American literature fans recognize Jack London (1876-1916) as the author of epic tales like The Call of the Wild, most recently portrayed by Harrison Ford in 2020. But he did so much more than that, especially where he grew up in the Oakland area, east of San Francisco, just across the bay, where a village in his name stands today.
There are many ways to reach Oakland: private car, Amtrak, plane, BART (the Bay Area's transit system), and ship. I like Oakland generally and Jack London Square, specifically, for its history and because it's a great walkable city with a strong foodie scene. Clubs with live music are open and thriving.
As one of Oakland's most famous adopted sons, London began working 12-to-18-hour days at a cannery at age 13, an oyster pirate at 15, and signed on to a sealing schooner for Japan at age 17, and, after a disruptive contact with his suspected biologic father at 21, dropped out of Berkeley, and headed north to the Alaskan gold rush, each of which contributed to his financially successful stories. For him, writing was first and foremost a business and he was one of the rare authors who made significant money during his short lifetime.
In addition to his Klondike log cabin and an old wood plank bar, visit the farmer's market from 9am to 2pm Sunday, go to the waterfront for fine dining or stroll the Oakland city streets to see more of what was available back in his day as well as our own.
Walk under the lit Jack London Square sign and let the adventure commence.
1. Jack London Cabin This rustic log cabin, accompanied by a plaque on a stone in front, shows what may have been available to Jack whilst in the Klondike. The back wall is solid log, but windows from either side allow for a good view, as does the front door when open.
Thanks to Yukon author Dick North, half of this cabin came from Jack's Klondike cabin, the other half resides at the Jack London Museum in Dawson City, Yukon, Canada.
Mr. North heard that Jack had lived along the left fork of Henderson Creek and went to the Dawson mining recorder's office where he discovered the original claim, "Number 54 above discovery ascending the left fork of Henderson Creek." It took five years for him to first find and then confirm the accuracy of the cabin, including the search for the author's signature which Jack London had written in the middle of the back wall about five feet up. A trapper had removed it for safe-keeping and for a time it was feared lost, but with Mr. North's investigation, found it, confirmed its authenticity, and the cabin's wood was split to build the two now existing cabins.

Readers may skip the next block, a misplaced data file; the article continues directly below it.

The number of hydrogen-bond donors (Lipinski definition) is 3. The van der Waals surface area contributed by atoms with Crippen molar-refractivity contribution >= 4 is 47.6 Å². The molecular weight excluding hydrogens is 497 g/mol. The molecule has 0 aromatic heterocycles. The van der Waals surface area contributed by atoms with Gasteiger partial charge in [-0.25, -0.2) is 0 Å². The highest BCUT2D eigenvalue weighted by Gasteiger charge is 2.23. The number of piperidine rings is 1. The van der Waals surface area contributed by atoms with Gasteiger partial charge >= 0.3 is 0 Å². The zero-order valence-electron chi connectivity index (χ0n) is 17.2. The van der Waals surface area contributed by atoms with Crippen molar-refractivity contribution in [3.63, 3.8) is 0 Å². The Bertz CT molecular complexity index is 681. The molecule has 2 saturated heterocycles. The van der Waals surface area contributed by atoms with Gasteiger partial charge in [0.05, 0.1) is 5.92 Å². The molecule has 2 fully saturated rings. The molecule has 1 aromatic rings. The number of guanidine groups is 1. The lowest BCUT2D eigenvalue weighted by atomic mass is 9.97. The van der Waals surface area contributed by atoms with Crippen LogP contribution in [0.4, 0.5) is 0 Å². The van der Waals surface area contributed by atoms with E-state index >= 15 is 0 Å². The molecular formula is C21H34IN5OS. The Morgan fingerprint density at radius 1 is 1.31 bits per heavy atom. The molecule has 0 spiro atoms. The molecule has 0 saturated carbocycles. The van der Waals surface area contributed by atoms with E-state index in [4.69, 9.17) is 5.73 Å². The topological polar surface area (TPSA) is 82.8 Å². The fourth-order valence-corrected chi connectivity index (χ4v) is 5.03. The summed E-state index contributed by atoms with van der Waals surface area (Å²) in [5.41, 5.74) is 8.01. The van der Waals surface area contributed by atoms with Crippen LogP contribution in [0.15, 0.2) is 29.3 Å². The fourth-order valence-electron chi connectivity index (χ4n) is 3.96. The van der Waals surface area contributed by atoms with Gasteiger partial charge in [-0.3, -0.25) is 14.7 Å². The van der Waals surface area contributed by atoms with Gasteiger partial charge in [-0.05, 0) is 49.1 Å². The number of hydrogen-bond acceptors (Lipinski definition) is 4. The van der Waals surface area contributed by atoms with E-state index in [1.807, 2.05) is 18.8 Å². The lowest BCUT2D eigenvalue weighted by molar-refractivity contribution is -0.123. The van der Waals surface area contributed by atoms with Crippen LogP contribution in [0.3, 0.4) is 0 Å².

The Square's cabin was driven to Whitehorse, then Skagway, where it was placed aboard an Alaskan State Ferry for its journey to Seattle. From there, it was driven to Oakland and installed at the Jack London Square, with Dick North in attendance.
Heinold's First and Last Chance Saloon at Jack London Square
2. Heinold's First & Last Chance Saloon Opened June 1, 1884, by John M. Heinold, Jack London studied at this port-side bar. At 17, he told Mr. Heinold of his dream to attend the University at Berkeley (UC- Berkeley) and become a financially successful writer and the owner lent him the tuition money. Jack's first wife was his tutor for the entrance exams.
The saloon, built from the wood of the Umatilla, an abandoned stern-wheel paddle steamer in service during the Fraser River Gold Rush in 1858. Original features still in use include the gaslighting and pot-bellied stove, tables, movie machine, music box, clock, and pictures of the Saloon over the years. The dark ceiling is caused by years of staining from creosote, and smoke from the stove, lanterns, and cigars and cigarettes (until smoking was banned in 1998).
The saloon's name comes from customers having the opportunity to stop both coming and going whether pedestrians or ferry passengers.
Johnny willed the Saloon to his son George who willed it to his widow, Margaret. In 1984, Margaret sold the business to Carol Brookman, whose love of history and tradition makes our visit possible today.
3. Sunday Farmer's Market
Though the number of booths vary by week, they are strung along the waterfront path like Christmas lights. Samples include various meats, jams, and other foodstuffs. Artisans create everything from jewelry to housewares and clothing items are available.